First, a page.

For example when oxygen is passed at about 1 mm pressure through a discharge tube, the resulting gas is found to be chemically more reactive. Its line spectrum shows that it consists of the free atoms. Hence atomic oxygen is formed according the following endothermic reactions.

 

O2 -- > O + O   delH=489.6kJ

 

 

Reactions

1. Formation of molecular oxygen

 

When a thin platinum wire is placed in atomic oxygen, it quickly gets heated up and begins to glow due to the recombination of oxygen atoms with liberation of heat energy. The rise of temperature of platinum wire under standardised conditions is a measure of the concentration of the atomic oxygen in the gas.

2. Formation of ozone

 

Atomic oxygen combines with molecular oxygen to give ozone which may be condensed by means of liquid air

 

O2 + [O] -- > O3

3. Oxidation

 

Atomic oxygen is an extremely powerful oxidizing agent and oxidises aliphatic and aromatic hydrocarbons and methyl alcohol with emission of heat and light. With nitric oxide, a characteristic greenish - white luminescence is produced. H2S and CS2 react with it and burst into greyish blue coloured flame.

 

Oxides

 

Generally all the elements react with dioxygen to form oxides. Oxides are binary compounds of oxygen. Oxides may be classified depending on their structure (or) their chemical properties.

i)  Acidic oxides

 

The oxides of non-metals are usually covalent and acidic. They have low melting and boiling points, though some B2O3 and SiO2 form infinite "giant molecules" and have high melting points. They are all acidic. Some oxides dissolve in water and thus forming acids. Hence they are called as acid anhydrides

B2O3 + 3H2O 2H3BO3

N2O5 + H2O 2HNO3

P4O10 + 6H2O 4H3PO4

SO3 + H2O H2SO4

 

others which do not react with water such as SiO2 reacts with NaOH and shows acidic properties.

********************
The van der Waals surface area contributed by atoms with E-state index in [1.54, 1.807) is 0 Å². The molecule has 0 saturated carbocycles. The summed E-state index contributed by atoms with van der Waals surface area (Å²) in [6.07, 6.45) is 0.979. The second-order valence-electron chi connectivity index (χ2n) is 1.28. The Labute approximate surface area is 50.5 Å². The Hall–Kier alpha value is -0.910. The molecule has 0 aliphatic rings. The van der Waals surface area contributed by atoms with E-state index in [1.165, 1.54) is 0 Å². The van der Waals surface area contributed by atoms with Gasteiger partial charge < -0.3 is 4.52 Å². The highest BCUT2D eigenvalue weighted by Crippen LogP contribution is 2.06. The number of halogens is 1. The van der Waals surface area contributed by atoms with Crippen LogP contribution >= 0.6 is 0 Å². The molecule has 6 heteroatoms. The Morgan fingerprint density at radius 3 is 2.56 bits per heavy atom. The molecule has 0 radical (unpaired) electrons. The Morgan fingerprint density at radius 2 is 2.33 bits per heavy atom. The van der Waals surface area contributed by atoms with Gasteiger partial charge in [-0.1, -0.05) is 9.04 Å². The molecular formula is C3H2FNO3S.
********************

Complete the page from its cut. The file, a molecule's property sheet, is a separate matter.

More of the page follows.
ii) Basic oxides

 

Metallic oxides are generally basic. Most metal oxides are ionic and contain the O2- ion. Some oxides dissolve in water and form alkaline solution.

Na2O + H2O  -- >  2NaOH

BaO + H2O  -- > Ba(OH)2

 

Many metal oxides with formula M2O3 and MO2, though ionic, do not react with water.

Examples : Tl2O3, Bi2O3 and ThO2.

These oxides react with water to form salts and hence they are bases.

CaO + 2HCl  -- > CaCl2 + H2O

 

If a metal exists in more than one oxidation state and they form more than one oxide

eg. CrO, Cr2O3, CrO3, PbO, PbO2

iii) Amphoteric oxides

 

The oxides which react with both strong acids and strong bases are called as amphoteric oxides.

 

ZnO + 2NaOH  -- > Na2ZnO2 + H2O

Sodium zincate

 

ZnO + 2HCl  -- > ZnCl2 + H2O

iv) Peroxides

 

These oxides contain more oxygen than would be expelled from the oxidation number of M. Some are ionic and contains the peroxide ion O22-. The metal belonging to the group I and II (Na2O2, BaO2) contain O22- ion. Others are covalently bound and contain -O-O- in the structure.

Oxides such as PbO2 react with acids liberate Cl2

PbO2 + 4HCl  -- > PbCl2 + 2H2O + Cl2

v) Compound oxides

Some oxides behave as if they are compounds of the two oxides.

 

Ex. Ferrous-ferric oxide (Fe3O4). This is considered to be the mixture of FeO and Fe2O3.

 

They react with acids and forms a mixture of ferrous and ferric salts.

Fe3O4 + 8HCl  -- >  FeCl2 + 2FeCl3 + 4H2O

vi) Neutral oxides

A few covalent oxides have no acidic (or) basic properties (N2O, NO, CO).

 

vii) Dioxides

 

They also contain higher proportion of O2 than expected. But they do not liberate H2O2 with acid.

Ex. NO2, SO2